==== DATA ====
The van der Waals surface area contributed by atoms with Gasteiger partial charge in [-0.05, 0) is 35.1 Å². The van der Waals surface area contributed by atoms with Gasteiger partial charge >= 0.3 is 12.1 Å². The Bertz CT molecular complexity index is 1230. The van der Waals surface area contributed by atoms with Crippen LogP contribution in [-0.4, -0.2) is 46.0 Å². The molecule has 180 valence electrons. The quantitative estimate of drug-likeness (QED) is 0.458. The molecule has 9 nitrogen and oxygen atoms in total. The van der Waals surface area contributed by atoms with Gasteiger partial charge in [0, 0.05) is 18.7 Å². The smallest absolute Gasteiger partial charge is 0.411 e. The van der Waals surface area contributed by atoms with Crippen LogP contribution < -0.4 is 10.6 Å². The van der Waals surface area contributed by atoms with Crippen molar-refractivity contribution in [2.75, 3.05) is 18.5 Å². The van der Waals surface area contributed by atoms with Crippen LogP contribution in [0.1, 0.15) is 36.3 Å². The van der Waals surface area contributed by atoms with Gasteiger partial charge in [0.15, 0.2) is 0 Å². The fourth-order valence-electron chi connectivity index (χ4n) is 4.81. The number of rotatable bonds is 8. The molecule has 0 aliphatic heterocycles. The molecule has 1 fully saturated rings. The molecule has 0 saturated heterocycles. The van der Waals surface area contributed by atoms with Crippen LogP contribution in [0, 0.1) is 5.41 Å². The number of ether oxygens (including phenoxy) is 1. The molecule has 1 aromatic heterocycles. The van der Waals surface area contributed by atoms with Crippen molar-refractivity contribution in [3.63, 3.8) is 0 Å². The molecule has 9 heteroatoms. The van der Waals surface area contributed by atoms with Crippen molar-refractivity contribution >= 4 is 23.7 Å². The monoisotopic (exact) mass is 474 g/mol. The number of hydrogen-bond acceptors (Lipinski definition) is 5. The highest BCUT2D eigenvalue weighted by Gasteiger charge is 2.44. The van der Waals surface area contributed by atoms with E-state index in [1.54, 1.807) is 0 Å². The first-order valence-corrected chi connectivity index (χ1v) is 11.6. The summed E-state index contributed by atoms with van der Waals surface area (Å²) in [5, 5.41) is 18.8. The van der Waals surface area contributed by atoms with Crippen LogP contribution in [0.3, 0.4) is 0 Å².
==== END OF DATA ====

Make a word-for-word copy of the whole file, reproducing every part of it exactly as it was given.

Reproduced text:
The van der Waals surface area contributed by atoms with Gasteiger partial charge in [-0.05, 0) is 35.1 Å². The van der Waals surface area contributed by atoms with Gasteiger partial charge >= 0.3 is 12.1 Å². The Bertz CT molecular complexity index is 1230. The van der Waals surface area contributed by atoms with Crippen LogP contribution in [-0.4, -0.2) is 46.0 Å². The molecule has 180 valence electrons. The quantitative estimate of drug-likeness (QED) is 0.458. The molecule has 9 nitrogen and oxygen atoms in total. The van der Waals surface area contributed by atoms with Gasteiger partial charge in [0, 0.05) is 18.7 Å². The smallest absolute Gasteiger partial charge is 0.411 e. The van der Waals surface area contributed by atoms with Crippen LogP contribution < -0.4 is 10.6 Å². The van der Waals surface area contributed by atoms with Crippen molar-refractivity contribution in [2.75, 3.05) is 18.5 Å². The van der Waals surface area contributed by atoms with Crippen LogP contribution in [0.1, 0.15) is 36.3 Å². The van der Waals surface area contributed by atoms with Gasteiger partial charge in [0.15, 0.2) is 0 Å². The fourth-order valence-electron chi connectivity index (χ4n) is 4.81. The number of rotatable bonds is 8. The molecule has 0 aliphatic heterocycles. The molecule has 1 fully saturated rings. The molecule has 0 saturated heterocycles. The van der Waals surface area contributed by atoms with Crippen LogP contribution in [0, 0.1) is 5.41 Å². The number of ether oxygens (including phenoxy) is 1. The molecule has 1 aromatic heterocycles. The van der Waals surface area contributed by atoms with Crippen molar-refractivity contribution in [3.63, 3.8) is 0 Å². The molecule has 9 heteroatoms. The van der Waals surface area contributed by atoms with Crippen molar-refractivity contribution >= 4 is 23.7 Å². The monoisotopic (exact) mass is 474 g/mol. The number of hydrogen-bond acceptors (Lipinski definition) is 5. The highest BCUT2D eigenvalue weighted by Gasteiger charge is 2.44. The van der Waals surface area contributed by atoms with E-state index in [1.54, 1.807) is 0 Å². The first-order valence-corrected chi connectivity index (χ1v) is 11.6. The summed E-state index contributed by atoms with van der Waals surface area (Å²) in [5, 5.41) is 18.8. The van der Waals surface area contributed by atoms with Crippen LogP contribution in [0.3, 0.4) is 0 Å².